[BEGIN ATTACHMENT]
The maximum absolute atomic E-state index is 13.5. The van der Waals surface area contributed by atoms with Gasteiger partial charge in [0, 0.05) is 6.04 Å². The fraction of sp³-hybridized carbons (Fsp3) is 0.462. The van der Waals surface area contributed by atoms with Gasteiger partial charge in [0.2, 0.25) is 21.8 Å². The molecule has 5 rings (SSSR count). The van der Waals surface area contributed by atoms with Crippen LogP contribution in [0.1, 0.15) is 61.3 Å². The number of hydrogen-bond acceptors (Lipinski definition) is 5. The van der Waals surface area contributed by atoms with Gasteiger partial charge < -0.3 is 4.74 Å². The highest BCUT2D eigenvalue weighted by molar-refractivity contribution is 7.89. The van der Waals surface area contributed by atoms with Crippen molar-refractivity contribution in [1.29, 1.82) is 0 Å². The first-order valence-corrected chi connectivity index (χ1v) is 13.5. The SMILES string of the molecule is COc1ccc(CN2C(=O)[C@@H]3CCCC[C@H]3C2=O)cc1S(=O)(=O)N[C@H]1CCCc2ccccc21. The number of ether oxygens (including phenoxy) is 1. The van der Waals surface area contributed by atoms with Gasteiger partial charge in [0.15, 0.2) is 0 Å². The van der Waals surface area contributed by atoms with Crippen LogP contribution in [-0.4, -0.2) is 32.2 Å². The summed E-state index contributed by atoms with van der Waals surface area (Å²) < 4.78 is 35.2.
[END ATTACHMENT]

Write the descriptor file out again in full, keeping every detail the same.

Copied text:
The maximum absolute atomic E-state index is 13.5. The van der Waals surface area contributed by atoms with Gasteiger partial charge in [0, 0.05) is 6.04 Å². The fraction of sp³-hybridized carbons (Fsp3) is 0.462. The van der Waals surface area contributed by atoms with Gasteiger partial charge in [0.2, 0.25) is 21.8 Å². The molecule has 5 rings (SSSR count). The van der Waals surface area contributed by atoms with Crippen LogP contribution in [0.1, 0.15) is 61.3 Å². The number of hydrogen-bond acceptors (Lipinski definition) is 5. The van der Waals surface area contributed by atoms with Gasteiger partial charge < -0.3 is 4.74 Å². The highest BCUT2D eigenvalue weighted by molar-refractivity contribution is 7.89. The van der Waals surface area contributed by atoms with Crippen molar-refractivity contribution in [1.29, 1.82) is 0 Å². The first-order valence-corrected chi connectivity index (χ1v) is 13.5. The SMILES string of the molecule is COc1ccc(CN2C(=O)[C@@H]3CCCC[C@H]3C2=O)cc1S(=O)(=O)N[C@H]1CCCc2ccccc21. The number of ether oxygens (including phenoxy) is 1. The van der Waals surface area contributed by atoms with Gasteiger partial charge in [0.15, 0.2) is 0 Å². The van der Waals surface area contributed by atoms with Crippen LogP contribution in [-0.4, -0.2) is 32.2 Å². The summed E-state index contributed by atoms with van der Waals surface area (Å²) < 4.78 is 35.2.